The maximum concentrations (Cmax) of rivaroxaban appear 2 to 4 hours after tablet intake. The half-life of rivaroxaban is 5 to 9 hours in healthy subjects, with little accumulation after repeated daily doses.14 Approximately one-third of a rivaroxaban dose is excreted unchanged in urine, and about two-thirds undergoes hepatic metabolism to inactive metabolites.16 Of these metabolites, half are cleared by the hepatobiliary route and half are renally excreted. Pharmacodynamic factor Xa inhibition persists through 24 hours, allowing for once-daily dosing.
In drug-interaction studies evaluating the concomitant use with drugs that are combined P-glycoprotein and cytochrome P450 3A4 isoenzyme inhibitors, increases in rivaroxaban exposure and pharmacodynamic effects (ie, factor Xa inhibition and prothrombin time [PT] prolongation) were observed. Significant increases in rivaroxaban exposure may increase bleeding risk.14
Phase III trials have demonstrated that rivaroxaban provides predictable anticoagulation with efficacy superior to the low-molecular-weight heparin enoxaparin in the orthopaedic setting17–20 and noninferior to warfarin for stroke prophylaxis in AF,21 but without the need for dose adjustments, routine coagulation monitoring, or dietary restrictions. Major and clinically relevant nonmajor bleeding occurred in 14.9% patients in the rivaroxaban group and in 14.5% patients in the warfarin group (P = 0.44). Rates of major bleeding were similar in the rivaroxaban and warfarin groups (3.6% and 3.4%, respectively; P = 0.58).21
Dabigatran etexilate is an oral direct thrombin inhibitor that has been approved (150 mg twice daily) for the reduction of stroke risk in patients with nonvalvular AF. Dabigatran inhibits free and clot-bound thrombin and thrombin-induced platelet aggregation. Because thrombin enables the conversion of fibrinogen into fibrin, its inhibition prevents thrombus development (Figure 1).
Dabigatran etexilate mesylate is absorbed and hydrolyzed to form the active moiety.22 The dabigatran moiety is metabolized into 4 different acyl glucuronides with similar pharmacologic activity to the original. The pharmacokinetics described in the US labeling refers to the sum of dabigatran and its glucuronides.
The absolute bioavailability of dabigatran etexilate following oral administration is 3% to 7%, and time to Cmax in the fasted state is 1 hour postadministration in healthy volunteers. This is delayed by ∼2 hours when the drug is coadministered with a high-fat meal. Most of the bioavailable dabigatran etexilate is cleared renally. Given twice daily, dabigatran's accumulation factor is ∼2. Dabigatran is given in fixed doses and has no requirement for routine coagulation monitoring or dietary restrictions. In healthy subjects, the half-life of dabigatran is 12 to 17 hours.22
Clinical trials of dabigatran etexilate have demonstrated predictable anticoagulation and comparable or better efficacy to warfarin for stroke prevention in AF, depending on the dose and clinical setting. In the Randomized Evaluation of Long-term Anticoagulant Therapy (RE-LY) study, a life-threatening bleed occurred at an annualized rate of 1.5% and 1.8% for dabigatran 150 mg and warfarin, respectively.22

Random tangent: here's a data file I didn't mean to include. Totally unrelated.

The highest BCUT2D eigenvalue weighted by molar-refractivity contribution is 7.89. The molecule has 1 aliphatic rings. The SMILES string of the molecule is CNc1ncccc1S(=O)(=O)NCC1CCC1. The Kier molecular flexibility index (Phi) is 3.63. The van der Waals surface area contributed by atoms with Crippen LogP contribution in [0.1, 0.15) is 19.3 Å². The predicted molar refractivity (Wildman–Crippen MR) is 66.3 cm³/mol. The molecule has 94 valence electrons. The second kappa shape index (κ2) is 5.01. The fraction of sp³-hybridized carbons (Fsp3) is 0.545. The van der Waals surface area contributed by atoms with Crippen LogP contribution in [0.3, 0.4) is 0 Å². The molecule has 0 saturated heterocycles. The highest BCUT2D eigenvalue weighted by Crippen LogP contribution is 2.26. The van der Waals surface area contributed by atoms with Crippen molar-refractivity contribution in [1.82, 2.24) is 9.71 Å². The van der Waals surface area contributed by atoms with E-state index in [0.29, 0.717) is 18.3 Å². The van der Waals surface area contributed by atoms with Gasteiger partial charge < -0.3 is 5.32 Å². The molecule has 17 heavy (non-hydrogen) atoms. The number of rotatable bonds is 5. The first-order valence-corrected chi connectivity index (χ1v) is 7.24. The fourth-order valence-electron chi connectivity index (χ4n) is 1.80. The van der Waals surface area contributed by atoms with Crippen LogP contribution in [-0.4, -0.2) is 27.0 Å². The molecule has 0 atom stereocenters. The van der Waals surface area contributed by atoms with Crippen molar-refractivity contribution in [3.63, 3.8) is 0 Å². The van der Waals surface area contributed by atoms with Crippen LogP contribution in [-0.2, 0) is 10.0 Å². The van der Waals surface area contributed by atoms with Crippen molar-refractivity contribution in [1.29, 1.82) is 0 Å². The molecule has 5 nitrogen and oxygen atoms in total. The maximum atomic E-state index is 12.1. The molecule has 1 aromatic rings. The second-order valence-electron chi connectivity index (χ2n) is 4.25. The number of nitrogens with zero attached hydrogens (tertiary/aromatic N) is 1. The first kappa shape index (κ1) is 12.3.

Strategies for Anticoagulation Reversal
Because the use of any anticoagulant may be complicated by the potential for bleeding, clinicians must understand the mechanism of action, the clearance mechanisms, and the half-life of each of these agents. When a patient presents with anticoagulant-associated bleeding, a drug-specific emergency-department strategy that includes indications and agents for rapid reversal is necessary. The choice of anticoagulation-reversal method depends upon the pharmacology of the agent, clinical urgency, and the severity of the bleeding.12
The options for reversing anticoagulation include: (1) withholding anticoagulation therapy (observation); (2) administering a specific reversal agent, such as oral or intravenous (IV) vitamin K if the bleed-related anticoagulant agent is a VKA; and (3) administering supplemental clotting-factor substitutes, such as fresh frozen plasma (FFP) or prothrombin complex concentrates (PCCs).12
In addition to these options, the clinician should institute appropriate supportive and symptomatic treatment, such as mechanical compression or surgical intervention. Patients should be evaluated to determine their needs for fluid replacement or hemodynamic support. In cases of suspected overdose, if the patient is alert, oriented, and able to communicate, and the anticoagulant was ingested within the previous 2 hours, liquid activated charcoal with sorbitol can be considered.14,23
Because of the short half-lives of the newer agents, observation and supportive care is the preferred strategy in patients with minor or mechanically controlled bleeding. In patients with adequate hepatic and renal function, any of the novel oral agents will be largely cleared within a few hours after the most recent dose. Dabigatran and rivaroxaban do not require routine monitoring; however, in the event of a bleed or the need to take a patient emergently to surgery, there are pharmacodynamic parameters that can be measured to determine the approximate level of anticoagulation (Table 1).